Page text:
I have an alarm set for 9 a.m. every morning, and it isn’t to wake me up.
It’s to remind me to take two pills, a 20-milligram capsule and a 10-milligram capsule. It’s funny that I still have trouble remembering — I’ve been on a similar cocktail since I was 12 years old.
I know that I shouldn’t be ashamed of it. The meds are vital for stabilizing my anxiety and allowing me to function. Yet for some reason, particularly at the 5Cs, I still feel like I’m doing something taboo.
Students at the 5Cs have a certain degree of awareness about mental illness. There isn’t a culture of shaming or a widespread belief that mental illness isn’t a real illness.
For the most part, people are understanding — until you mention that you take medication.
The first response is usually a barrage of questions.
“At this moment in my life, my prescription is something I need to function” — Eamon Morris PZ ’22
Have you ever tried going off them? Have you tried meditation? Have you tried aromatherapy? Have you tried praying? Have you tried going vegan?
Trust me, friends, if they’re on medication, they’ve tried everything. It just didn’t work for them. Even if they haven’t explored holistic alternatives, people with mental illness don’t owe it to anyone to try different “treatments” — especially when another one is already working just fine.
Most antidepressants and anti-anxiety medications are called selective serotonin reuptake inhibitors. Essentially, these bad boys prevent the brain from throwing away a lot of the serotonin it produces (a lack of which is one of the major causes of depression).
Yes, these medications alter your brain chemistry from what it was before you started taking them. But it’s altering the brain chemistry to work how it should, effectively and efficiently, without overabundances or shortages of certain chemicals.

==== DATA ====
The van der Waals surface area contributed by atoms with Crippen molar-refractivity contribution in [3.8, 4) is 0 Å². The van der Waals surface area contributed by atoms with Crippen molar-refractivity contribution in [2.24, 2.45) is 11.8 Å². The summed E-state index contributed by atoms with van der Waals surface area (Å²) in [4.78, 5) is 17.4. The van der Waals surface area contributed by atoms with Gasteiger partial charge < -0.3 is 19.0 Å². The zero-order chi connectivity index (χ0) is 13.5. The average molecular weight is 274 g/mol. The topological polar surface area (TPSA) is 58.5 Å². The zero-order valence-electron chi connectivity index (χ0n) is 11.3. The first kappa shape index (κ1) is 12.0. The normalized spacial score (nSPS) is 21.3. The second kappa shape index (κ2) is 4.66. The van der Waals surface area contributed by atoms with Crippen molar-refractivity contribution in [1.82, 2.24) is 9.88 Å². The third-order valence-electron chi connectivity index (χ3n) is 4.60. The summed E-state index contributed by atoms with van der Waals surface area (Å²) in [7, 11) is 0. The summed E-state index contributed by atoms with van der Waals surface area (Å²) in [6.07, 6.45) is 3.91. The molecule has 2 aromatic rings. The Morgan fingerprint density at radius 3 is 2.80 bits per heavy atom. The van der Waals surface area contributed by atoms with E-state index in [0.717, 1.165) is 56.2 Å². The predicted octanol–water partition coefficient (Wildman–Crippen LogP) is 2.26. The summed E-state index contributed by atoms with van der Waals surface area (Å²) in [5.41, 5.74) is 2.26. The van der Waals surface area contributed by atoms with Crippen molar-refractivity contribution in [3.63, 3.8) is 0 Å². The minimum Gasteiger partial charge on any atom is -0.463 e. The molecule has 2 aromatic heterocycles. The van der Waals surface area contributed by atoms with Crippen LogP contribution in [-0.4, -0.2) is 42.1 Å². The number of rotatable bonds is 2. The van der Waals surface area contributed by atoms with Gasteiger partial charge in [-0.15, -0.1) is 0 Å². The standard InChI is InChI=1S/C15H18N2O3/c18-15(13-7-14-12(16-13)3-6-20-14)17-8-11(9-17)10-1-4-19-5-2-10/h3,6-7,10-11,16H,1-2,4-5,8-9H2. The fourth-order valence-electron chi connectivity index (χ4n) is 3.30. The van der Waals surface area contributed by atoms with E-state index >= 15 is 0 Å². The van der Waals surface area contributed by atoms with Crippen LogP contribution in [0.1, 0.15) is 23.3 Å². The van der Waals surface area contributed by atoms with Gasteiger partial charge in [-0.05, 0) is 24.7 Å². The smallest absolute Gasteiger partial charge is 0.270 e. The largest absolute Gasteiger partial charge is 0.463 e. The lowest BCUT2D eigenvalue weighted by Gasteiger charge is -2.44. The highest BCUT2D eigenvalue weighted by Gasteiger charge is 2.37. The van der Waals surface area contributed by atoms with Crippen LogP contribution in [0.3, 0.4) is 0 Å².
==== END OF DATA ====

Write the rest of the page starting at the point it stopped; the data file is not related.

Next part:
No one’s poisoning themselves by using antidepressants or anti-anxiety medications as prescribed. The long-term side effects of antidepressants are fairly hazy.
What we do know from the self-reports on side effects is that they’re minor, with the most common being sexual arousal problems — the same problems associated with long-term use of marijuana.
Even if there were enough evidence to suggest long-term negative physical effects of psychiatric medications, many people with mental illnesses would rather be physically unwell to some degree than unable to function at all.
While some medications can cause debilitating side effects, the way the body responds to them varies from person to person and from medication to medication.
There’s a contradiction at the 5Cs. You can loudly announce in a dining hall that you dropped acid at Joshua Tree over the weekend, and no one will bat an eye. But if you say you’re on antidepressants, there’s a sense of judgment. Many people seem to think you’re poisoning your body, or that you’re leaning on a crutch that you can live without.
Sometimes I think that’s true.
I want to be off this medication someday. In a sense, it is a crutch. Still, no one asks people with broken legs if they’ve considered changing their diet.
At this moment in my life, my prescription is something I need to function. Quite frankly, people who suggest others stop taking their medications and start trying something else are endangering the health of their peers.
There’s little to no judgment of people who recreationally use drugs such as marijuana, shrooms or acid. But there’s a general sense of displeasure and doubt surrounding people who medicate legally to treat their mental illnesses. It seems that the second something becomes labeled as a medication, its use becomes suspect.
Mental health needs to be destigmatized further, of course. But destigmatization does not make everyone with an opinion and a smile into a mental health professional with the right to provide alternative treatment solutions to those living with mental illness.
Eamon Morris PZ ’22 is from Orange, California. His sister takes cool photos. Follow her on Instagram at @shotsbymag.